On seeing [or facial acne (or music)]

I’m sitting in passenger’s seat as my friend drives us both to Barnes and Noble, trying to strike up as many deep conversations as possible. I drove back to Columbia for the weekend for my birthday, and I suppose I’m making it a gift to myself to try and talk about the nature of the universe as much as I can while I’m around people I know will put up with that.

We’re talking about clothes, but in an esoteric kind of way, like how America assigns certain styles of dress to particular ideals of gender and how we fit into that. I tell her that sometimes I think about chopping my hair off, but I don’t because I think it’d make my head look small. That’s also why I never wear my hair up. Someone once told me my head looked small when I wore my hair up, and for some reason life likes to throw weird instances at you that you never quite get over.

It’s like my facial acne, I tell her; I always wear makeup to work because if I didn’t, I’m pretty sure everyone would think I’m 12. Those are the things I’m insecure about. My hair. And my facial acne.

You know, Allie, I’m pretty sure that when people look at you, the first thing they notice isn’t your facial acne.

I’m a little surprised and not sure what to do with her comment. Because every morning when I look in the mirror, it’s just about all I see. But maybe the things I’m most insecure about, the things I’m convinced everyone’s looking at and judging, aren’t the things they see after all.


Several days later, I’m sitting around with some people I’ve met since moving to Joplin. A couple of them across the room are strumming guitars, and we’re talking about our own musical abilities.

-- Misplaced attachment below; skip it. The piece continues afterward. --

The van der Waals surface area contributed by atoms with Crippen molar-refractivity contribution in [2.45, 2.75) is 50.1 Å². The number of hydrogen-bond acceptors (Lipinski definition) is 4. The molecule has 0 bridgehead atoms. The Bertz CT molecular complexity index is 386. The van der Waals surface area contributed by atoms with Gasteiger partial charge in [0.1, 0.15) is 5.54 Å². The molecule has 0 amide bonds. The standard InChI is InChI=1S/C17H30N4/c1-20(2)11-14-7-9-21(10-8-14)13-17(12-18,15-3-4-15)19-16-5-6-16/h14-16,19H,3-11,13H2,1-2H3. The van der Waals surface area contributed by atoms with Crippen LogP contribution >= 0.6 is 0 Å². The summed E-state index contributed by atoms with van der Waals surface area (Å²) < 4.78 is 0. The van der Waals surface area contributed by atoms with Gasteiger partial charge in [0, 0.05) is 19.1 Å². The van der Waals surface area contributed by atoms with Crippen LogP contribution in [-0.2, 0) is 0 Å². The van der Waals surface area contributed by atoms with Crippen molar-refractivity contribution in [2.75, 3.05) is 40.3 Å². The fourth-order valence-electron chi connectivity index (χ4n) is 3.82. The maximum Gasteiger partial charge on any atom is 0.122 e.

I feel like I’m the person who can do a few things musically, but isn’t that great at any of them, I say. I can play the guitar, but I’m not that good. I can sing, but I’m not all that fabulous at it.

One of the people sitting next to me looks over. I don’t know, maybe you’re better than you think you are. Maybe you’re actually pretty good, its just that you’re comparing yourself to people who have been doing it a lot longer than you have.

In my usual “Allie has to make everything into an abstract idea” fashion, her words get me thinking about the last several weeks, where just about every week is something of a roller coaster — sometimes as much as a single day feels like that. And while some of that is just because being 23 is downright weird, some of that comes from this inescapable, lingering feeling that I wish I could feel for any discernible length of time like I have my life together. Because when I look in the mirror, mostly I see someone who can’t seem to figure much out at all.

But maybe, in more ways than one, she’s right.

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